The YouTube videos have the descriptions and resources from the official conference pages, and links to pages. If there is more information to add (for example, the slides from[Read more...]
Welcome to the 151st edition of Log Buffer, the weekly review of database blogs. We’re going to take a fast tour through the best blogs from the week gone by, beginning this time, with Oracle.
Jonathan Lewis writes, “It occurred to me recently that I might be making casual use of terms that weren’t necessarily very well known to the less experienced user. So I’ve decided to build a glossary of terms – and I’ll try to add to it from time to time whenever I have a few minutes.”
Jonathan might want to add “Method R” to the glossary. Cary[Read more...]
Welcome to the 145th edition of Log Buffer, the weekly review of database blogs.
Since MySQL was surely the belle of the bloggers’ ball this week—why, everyone was talking—let’s begin with it.
Baron Schwartz started something with his post examining why MySQL might not benefit from having a mother ship. Dean Ellis of niflheim responded, arguing that everyone needs the MySQL mothership. And that got Sheeri’s Cabral’s attention—she took[Read more...]
This is the 140th edition of Log Buffer, the weekly review of database blogs. Welcome.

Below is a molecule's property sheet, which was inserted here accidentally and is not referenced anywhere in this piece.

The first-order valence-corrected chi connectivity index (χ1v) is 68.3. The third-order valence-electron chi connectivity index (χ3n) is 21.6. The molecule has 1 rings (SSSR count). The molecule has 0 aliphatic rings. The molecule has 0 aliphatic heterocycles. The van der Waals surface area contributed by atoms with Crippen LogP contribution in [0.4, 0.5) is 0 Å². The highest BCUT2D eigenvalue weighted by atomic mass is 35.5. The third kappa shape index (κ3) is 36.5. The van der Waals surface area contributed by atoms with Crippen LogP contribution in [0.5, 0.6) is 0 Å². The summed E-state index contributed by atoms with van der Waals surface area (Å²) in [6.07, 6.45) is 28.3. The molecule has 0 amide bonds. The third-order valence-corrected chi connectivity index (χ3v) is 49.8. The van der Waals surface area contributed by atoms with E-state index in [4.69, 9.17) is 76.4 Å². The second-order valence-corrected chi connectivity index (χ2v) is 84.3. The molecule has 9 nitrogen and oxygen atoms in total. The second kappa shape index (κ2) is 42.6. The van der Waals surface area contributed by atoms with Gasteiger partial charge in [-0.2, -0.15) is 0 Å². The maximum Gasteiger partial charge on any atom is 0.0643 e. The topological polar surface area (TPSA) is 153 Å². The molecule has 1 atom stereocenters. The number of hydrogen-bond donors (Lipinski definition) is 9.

Let us begin with Oracle this week. Dan Norris illustrates how to start database services automatically after instance startup. He says, “Services are an essential component for managing workload in a RAC environment. If you’re not defining any non-default services in your RAC database, you’re making a mistake.”[Read more...]
Welcome to the 117th edition of Log Buffer, the weekly review of database blogs.
For those of you who don’t know me, my name is Nicklas Westerlund, and I’m a MySQL DBA with The Pythian Group. This is my first time writing Log Buffer, and I hope I’ll do it right.[Read more...]
Welcome to the 116th edition of Log Buffer, the weekly review of database blogs.
This was the week of Oracle Open World (OOW), Oracle’s gigantic annual get-together in San Francisco — always the heaviest week in Oracle blogs, so let’s start there.[Read more...]
This is the 114th edition of Log Buffer, the weekly review of database blogs.